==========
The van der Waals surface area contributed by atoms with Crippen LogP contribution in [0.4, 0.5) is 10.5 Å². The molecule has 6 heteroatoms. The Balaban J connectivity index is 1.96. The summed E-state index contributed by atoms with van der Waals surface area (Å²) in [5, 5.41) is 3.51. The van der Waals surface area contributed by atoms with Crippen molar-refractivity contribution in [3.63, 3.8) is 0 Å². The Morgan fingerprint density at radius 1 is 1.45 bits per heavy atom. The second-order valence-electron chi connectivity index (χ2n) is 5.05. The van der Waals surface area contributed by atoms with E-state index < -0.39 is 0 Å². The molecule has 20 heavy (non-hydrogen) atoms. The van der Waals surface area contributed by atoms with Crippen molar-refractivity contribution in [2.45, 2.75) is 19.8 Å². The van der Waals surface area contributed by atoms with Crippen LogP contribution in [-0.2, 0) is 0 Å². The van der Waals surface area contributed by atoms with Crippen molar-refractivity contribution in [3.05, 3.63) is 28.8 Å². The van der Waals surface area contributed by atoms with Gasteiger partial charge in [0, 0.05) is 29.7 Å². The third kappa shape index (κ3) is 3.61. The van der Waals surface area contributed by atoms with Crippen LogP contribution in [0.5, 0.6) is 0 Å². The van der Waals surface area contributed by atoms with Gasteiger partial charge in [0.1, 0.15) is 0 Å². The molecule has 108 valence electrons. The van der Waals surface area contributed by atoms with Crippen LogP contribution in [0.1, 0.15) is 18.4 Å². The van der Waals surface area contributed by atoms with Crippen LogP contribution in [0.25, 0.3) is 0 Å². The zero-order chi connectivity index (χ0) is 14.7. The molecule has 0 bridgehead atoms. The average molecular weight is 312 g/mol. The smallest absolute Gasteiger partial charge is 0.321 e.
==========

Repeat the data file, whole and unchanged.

The van der Waals surface area contributed by atoms with Crippen LogP contribution in [0.4, 0.5) is 10.5 Å². The molecule has 6 heteroatoms. The Balaban J connectivity index is 1.96. The summed E-state index contributed by atoms with van der Waals surface area (Å²) in [5, 5.41) is 3.51. The van der Waals surface area contributed by atoms with Crippen molar-refractivity contribution in [3.63, 3.8) is 0 Å². The Morgan fingerprint density at radius 1 is 1.45 bits per heavy atom. The second-order valence-electron chi connectivity index (χ2n) is 5.05. The van der Waals surface area contributed by atoms with E-state index < -0.39 is 0 Å². The molecule has 20 heavy (non-hydrogen) atoms. The van der Waals surface area contributed by atoms with Crippen molar-refractivity contribution in [2.45, 2.75) is 19.8 Å². The van der Waals surface area contributed by atoms with Crippen LogP contribution in [-0.2, 0) is 0 Å². The van der Waals surface area contributed by atoms with Crippen molar-refractivity contribution in [3.05, 3.63) is 28.8 Å². The van der Waals surface area contributed by atoms with Gasteiger partial charge in [0, 0.05) is 29.7 Å². The third kappa shape index (κ3) is 3.61. The van der Waals surface area contributed by atoms with Crippen LogP contribution in [0.5, 0.6) is 0 Å². The van der Waals surface area contributed by atoms with Gasteiger partial charge in [0.1, 0.15) is 0 Å². The molecule has 108 valence electrons. The van der Waals surface area contributed by atoms with Crippen LogP contribution in [0.1, 0.15) is 18.4 Å². The van der Waals surface area contributed by atoms with Crippen LogP contribution in [0.25, 0.3) is 0 Å². The zero-order chi connectivity index (χ0) is 14.7. The molecule has 0 bridgehead atoms. The average molecular weight is 312 g/mol. The smallest absolute Gasteiger partial charge is 0.321 e.